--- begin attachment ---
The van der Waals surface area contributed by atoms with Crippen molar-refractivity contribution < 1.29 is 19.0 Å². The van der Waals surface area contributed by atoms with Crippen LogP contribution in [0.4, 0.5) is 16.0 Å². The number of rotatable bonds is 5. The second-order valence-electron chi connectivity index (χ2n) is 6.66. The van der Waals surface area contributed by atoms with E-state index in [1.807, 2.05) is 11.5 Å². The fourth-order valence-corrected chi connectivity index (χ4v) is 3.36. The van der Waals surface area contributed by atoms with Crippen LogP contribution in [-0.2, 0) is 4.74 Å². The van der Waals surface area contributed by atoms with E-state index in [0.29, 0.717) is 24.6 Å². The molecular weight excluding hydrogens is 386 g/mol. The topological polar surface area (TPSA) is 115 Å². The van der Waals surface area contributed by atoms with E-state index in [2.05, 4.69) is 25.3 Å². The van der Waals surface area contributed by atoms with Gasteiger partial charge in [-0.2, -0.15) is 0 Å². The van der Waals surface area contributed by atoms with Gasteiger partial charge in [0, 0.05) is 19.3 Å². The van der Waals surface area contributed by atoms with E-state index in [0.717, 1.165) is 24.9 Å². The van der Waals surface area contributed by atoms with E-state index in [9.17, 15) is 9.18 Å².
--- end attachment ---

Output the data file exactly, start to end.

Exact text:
The van der Waals surface area contributed by atoms with Crippen molar-refractivity contribution < 1.29 is 19.0 Å². The van der Waals surface area contributed by atoms with Crippen LogP contribution in [0.4, 0.5) is 16.0 Å². The number of rotatable bonds is 5. The second-order valence-electron chi connectivity index (χ2n) is 6.66. The van der Waals surface area contributed by atoms with E-state index in [1.807, 2.05) is 11.5 Å². The fourth-order valence-corrected chi connectivity index (χ4v) is 3.36. The van der Waals surface area contributed by atoms with Crippen LogP contribution in [-0.2, 0) is 4.74 Å². The van der Waals surface area contributed by atoms with E-state index in [0.29, 0.717) is 24.6 Å². The molecular weight excluding hydrogens is 386 g/mol. The topological polar surface area (TPSA) is 115 Å². The van der Waals surface area contributed by atoms with E-state index in [2.05, 4.69) is 25.3 Å². The van der Waals surface area contributed by atoms with Gasteiger partial charge in [-0.2, -0.15) is 0 Å². The van der Waals surface area contributed by atoms with Gasteiger partial charge in [0, 0.05) is 19.3 Å². The van der Waals surface area contributed by atoms with E-state index in [0.717, 1.165) is 24.9 Å². The van der Waals surface area contributed by atoms with E-state index in [9.17, 15) is 9.18 Å².